Foundations of C Plus Programming and the .NET Framework

5 days


In this course, you will be introduced to the .NET framework through an overview of languages, libraries, services, and tools. You'll then learn the foundations of the C# language. From basics to the newer features such as generics, partial classes, static classes, global namespace qualification, and so forth. are integrated throughout the course.


Each participant will leave with a recognised certificate

Course Outline

Day 1

  • .NET Overview
  • We begin with a brief overview of the languages, libraries, servers, services, and tools
  • that make up the Microsoft .NET platform.
  • .NET Execution Model
  • This module examines the .NET software development model: C# source code, compiler,
  • intermediate language, .exe/.dll files, and the Common Language Runtime execution
  • engine.
  • Console Application
  • Here we see how to build and run the simplest type of .NET executable: a console
  • application. Console applications are common for development tools such as compilers
  • and linkers. They also work well for utilities like ftp, ipconfig, etc.
  • Dynamic-Link Library
  • Here we create and use a dynamic-link library. Libraries let you split an application into
  • pieces that you build and version separately. They help eliminate repeated code since
  • multiple executables can share a library.
  • Language Basics
  • This section covers the core C# features that will be used by almost every program:
  • application entry point, predefined data types, variables, basic input and output,
  • operators, arrays, control constructs, comments, etc.

Day 2

  • Classes
  • A class is a key object-oriented programming concept and the primary unit of coding in
  • C#. This section introduces classes with coverage of instance fields and methods,
  • access control, and object creation.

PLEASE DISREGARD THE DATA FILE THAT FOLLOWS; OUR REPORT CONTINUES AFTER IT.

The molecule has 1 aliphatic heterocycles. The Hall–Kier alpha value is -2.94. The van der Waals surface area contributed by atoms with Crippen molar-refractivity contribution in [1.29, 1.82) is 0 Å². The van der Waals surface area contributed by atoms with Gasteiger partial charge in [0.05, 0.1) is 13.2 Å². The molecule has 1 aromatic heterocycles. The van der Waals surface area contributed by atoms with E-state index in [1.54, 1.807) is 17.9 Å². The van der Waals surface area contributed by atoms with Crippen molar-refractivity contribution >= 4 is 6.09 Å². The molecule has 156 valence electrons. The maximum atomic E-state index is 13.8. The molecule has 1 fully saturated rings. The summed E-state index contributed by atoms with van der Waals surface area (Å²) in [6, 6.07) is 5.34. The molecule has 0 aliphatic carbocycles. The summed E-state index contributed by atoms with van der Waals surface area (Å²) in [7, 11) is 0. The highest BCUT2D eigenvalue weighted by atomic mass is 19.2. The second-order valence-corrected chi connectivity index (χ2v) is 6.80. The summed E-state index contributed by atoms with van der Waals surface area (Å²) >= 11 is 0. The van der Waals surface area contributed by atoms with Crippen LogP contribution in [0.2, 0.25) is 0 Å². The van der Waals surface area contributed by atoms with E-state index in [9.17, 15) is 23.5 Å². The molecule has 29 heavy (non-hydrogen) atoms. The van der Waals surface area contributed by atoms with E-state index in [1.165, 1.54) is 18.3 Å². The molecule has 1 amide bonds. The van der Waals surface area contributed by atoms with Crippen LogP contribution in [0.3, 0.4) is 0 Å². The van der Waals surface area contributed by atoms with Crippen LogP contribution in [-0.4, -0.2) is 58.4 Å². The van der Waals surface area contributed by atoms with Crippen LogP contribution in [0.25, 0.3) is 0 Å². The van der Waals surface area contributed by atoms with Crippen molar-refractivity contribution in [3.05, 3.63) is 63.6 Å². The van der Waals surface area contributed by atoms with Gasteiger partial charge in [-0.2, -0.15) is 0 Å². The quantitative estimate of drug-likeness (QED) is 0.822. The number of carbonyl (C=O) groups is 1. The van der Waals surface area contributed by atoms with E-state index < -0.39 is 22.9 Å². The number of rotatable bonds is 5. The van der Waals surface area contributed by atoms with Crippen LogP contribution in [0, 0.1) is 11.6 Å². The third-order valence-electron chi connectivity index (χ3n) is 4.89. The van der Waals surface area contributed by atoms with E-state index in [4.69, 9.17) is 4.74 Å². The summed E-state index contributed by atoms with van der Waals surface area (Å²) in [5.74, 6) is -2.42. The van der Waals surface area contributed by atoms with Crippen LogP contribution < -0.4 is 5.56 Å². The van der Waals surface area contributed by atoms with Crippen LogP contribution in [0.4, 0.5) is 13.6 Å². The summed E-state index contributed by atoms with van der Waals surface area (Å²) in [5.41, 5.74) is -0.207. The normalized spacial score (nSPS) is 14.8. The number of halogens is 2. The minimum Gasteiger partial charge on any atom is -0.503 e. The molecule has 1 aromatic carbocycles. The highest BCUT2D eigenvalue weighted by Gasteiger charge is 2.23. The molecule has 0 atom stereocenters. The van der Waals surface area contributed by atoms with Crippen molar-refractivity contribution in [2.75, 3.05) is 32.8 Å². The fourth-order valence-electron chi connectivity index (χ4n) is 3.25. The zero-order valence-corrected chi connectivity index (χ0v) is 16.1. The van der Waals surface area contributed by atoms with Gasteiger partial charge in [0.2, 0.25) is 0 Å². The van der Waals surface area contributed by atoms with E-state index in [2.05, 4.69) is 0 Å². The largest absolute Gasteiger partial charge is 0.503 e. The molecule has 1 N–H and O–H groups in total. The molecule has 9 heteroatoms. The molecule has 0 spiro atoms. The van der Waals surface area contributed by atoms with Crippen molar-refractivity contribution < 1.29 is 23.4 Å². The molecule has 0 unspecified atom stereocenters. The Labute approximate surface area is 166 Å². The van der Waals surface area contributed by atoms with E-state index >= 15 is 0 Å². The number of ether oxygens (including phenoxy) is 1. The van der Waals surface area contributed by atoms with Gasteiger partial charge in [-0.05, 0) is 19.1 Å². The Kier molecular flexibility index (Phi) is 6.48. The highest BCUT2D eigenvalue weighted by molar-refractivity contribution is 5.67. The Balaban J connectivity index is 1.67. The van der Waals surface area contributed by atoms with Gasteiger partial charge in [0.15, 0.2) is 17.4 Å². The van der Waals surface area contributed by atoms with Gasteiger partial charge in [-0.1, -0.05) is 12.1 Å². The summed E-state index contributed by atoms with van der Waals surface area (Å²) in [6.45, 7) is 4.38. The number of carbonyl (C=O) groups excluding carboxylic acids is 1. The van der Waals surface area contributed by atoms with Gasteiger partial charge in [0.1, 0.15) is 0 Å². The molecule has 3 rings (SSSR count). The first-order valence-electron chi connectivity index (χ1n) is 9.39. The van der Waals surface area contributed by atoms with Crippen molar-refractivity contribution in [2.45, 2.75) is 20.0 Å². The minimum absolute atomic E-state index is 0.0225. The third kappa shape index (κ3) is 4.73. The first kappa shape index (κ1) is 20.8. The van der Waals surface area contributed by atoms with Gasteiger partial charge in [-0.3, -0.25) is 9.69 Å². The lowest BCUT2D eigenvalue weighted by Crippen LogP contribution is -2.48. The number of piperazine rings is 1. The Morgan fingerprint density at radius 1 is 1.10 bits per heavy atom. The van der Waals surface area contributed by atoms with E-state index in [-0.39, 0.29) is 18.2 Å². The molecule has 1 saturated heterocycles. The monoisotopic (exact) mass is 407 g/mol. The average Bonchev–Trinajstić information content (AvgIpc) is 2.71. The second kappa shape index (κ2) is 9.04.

• Initialization
  • Initialization of variables is important for program correctness. C# provides excellent
  • support for initialization through well-defined default values, variable initializers, and
  • instance constructors.
  • Properties
  • Properties model the characteristics or traits of a type. They make the client code clean
  • and simple while allowing class designers to maintain encapsulation and execute
  • validation code.
  • Static
  • The static keyword is used with fields, methods, and types. Static fields are used to
  • implement shared resources. Static methods are useful as utilities where the full power of
  • an instance method is not required. Static types are convenient containers for static fields
  • and methods. Here we discuss how to declare and use static types and members. We
  • cover the three initialization options for static fields (default values, static variable
  • initializers, and static constructor).
  • Reference Types
  • Reference types are implemented as reference/object pairs. An object is created using
  • the "new" operator and is subsequently accessed through a reference. Here we discuss
  • a number of issues surrounding references: assignment, parameter passing,
  • aggregation, array, null, and garbage collection.

Day 3

  • Implementation Inheritance 1
  • Inheritance provides a powerful tool for object-oriented programmers to model their
  • application domain. Here we discuss the syntax and the meaning of inheritance: placing
  • common code in the base class, adding new members to the derived class, access within
  • an inheritance hierarchy, and constructor chaining.
  • Implementation Inheritance 2
  • This section covers many issues that arise in the presence of inheritance: type
  • compatibility, type conversion, method binding, method overriding, and abstract methods.
  • We discuss how to use dynamic binding to achieve polymorphic behavior.
  • Interface Inheritance
  • An interface defines a contract that types can agree to support. Here we discuss the
  • details of defining and implementing interfaces, including how to write generic code
  • against an interface and how to use inheritance with interfaces.
  • Object
  • C# has a unified type system: all types inherit from the library class Object. This section
  • discusses the details of the Object class including a survey of the methods provided,
  • when and how to override those methods, and how to use an Object reference as a
  • generic handle.

Day 4

  • Exceptions
  • This module describes the C# error notification mechanism of exceptions. We show how
  • to generate an exception, how to handle an exception, control flow when an exception is
  • thrown, services offered by the exception classes in the .NET Framework class library,
  • and how to implement a custom exception type.
  • Namespaces
  • Namespace provides

Thinking about Onsite?

If you need training for 3 or more people, you should ask us about onsite training. Putting aside the obvious location benefit, content can be customised to better meet your business objectives and more can be covered than in a public classroom. It's a cost effective option.

Submit an enquiry from any page on this site, and let us know you are interested in the requirements box, or simply mention it when we contact you.

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